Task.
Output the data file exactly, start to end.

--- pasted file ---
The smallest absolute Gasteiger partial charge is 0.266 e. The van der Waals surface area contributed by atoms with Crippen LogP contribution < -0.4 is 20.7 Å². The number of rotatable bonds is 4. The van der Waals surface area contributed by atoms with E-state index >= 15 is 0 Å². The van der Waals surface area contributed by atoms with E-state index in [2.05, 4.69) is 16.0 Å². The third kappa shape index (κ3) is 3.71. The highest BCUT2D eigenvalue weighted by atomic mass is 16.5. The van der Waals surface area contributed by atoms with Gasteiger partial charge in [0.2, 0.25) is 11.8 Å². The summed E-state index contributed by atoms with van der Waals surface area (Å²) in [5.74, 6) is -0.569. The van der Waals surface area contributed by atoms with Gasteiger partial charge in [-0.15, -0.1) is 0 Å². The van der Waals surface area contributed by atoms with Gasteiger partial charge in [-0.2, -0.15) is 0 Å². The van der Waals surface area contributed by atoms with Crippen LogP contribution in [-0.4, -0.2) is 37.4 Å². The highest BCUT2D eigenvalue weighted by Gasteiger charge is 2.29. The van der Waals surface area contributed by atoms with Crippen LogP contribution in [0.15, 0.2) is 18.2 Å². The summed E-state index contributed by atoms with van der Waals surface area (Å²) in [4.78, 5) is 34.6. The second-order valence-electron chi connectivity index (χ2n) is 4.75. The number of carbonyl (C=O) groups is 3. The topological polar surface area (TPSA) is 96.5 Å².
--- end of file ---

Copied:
The smallest absolute Gasteiger partial charge is 0.266 e. The van der Waals surface area contributed by atoms with Crippen LogP contribution < -0.4 is 20.7 Å². The number of rotatable bonds is 4. The van der Waals surface area contributed by atoms with E-state index >= 15 is 0 Å². The van der Waals surface area contributed by atoms with E-state index in [2.05, 4.69) is 16.0 Å². The third kappa shape index (κ3) is 3.71. The highest BCUT2D eigenvalue weighted by atomic mass is 16.5. The van der Waals surface area contributed by atoms with Gasteiger partial charge in [0.2, 0.25) is 11.8 Å². The summed E-state index contributed by atoms with van der Waals surface area (Å²) in [5.74, 6) is -0.569. The van der Waals surface area contributed by atoms with Gasteiger partial charge in [-0.15, -0.1) is 0 Å². The van der Waals surface area contributed by atoms with Gasteiger partial charge in [-0.2, -0.15) is 0 Å². The van der Waals surface area contributed by atoms with Crippen LogP contribution in [-0.4, -0.2) is 37.4 Å². The highest BCUT2D eigenvalue weighted by Gasteiger charge is 2.29. The van der Waals surface area contributed by atoms with Crippen LogP contribution in [0.15, 0.2) is 18.2 Å². The summed E-state index contributed by atoms with van der Waals surface area (Å²) in [4.78, 5) is 34.6. The second-order valence-electron chi connectivity index (χ2n) is 4.75. The number of carbonyl (C=O) groups is 3. The topological polar surface area (TPSA) is 96.5 Å².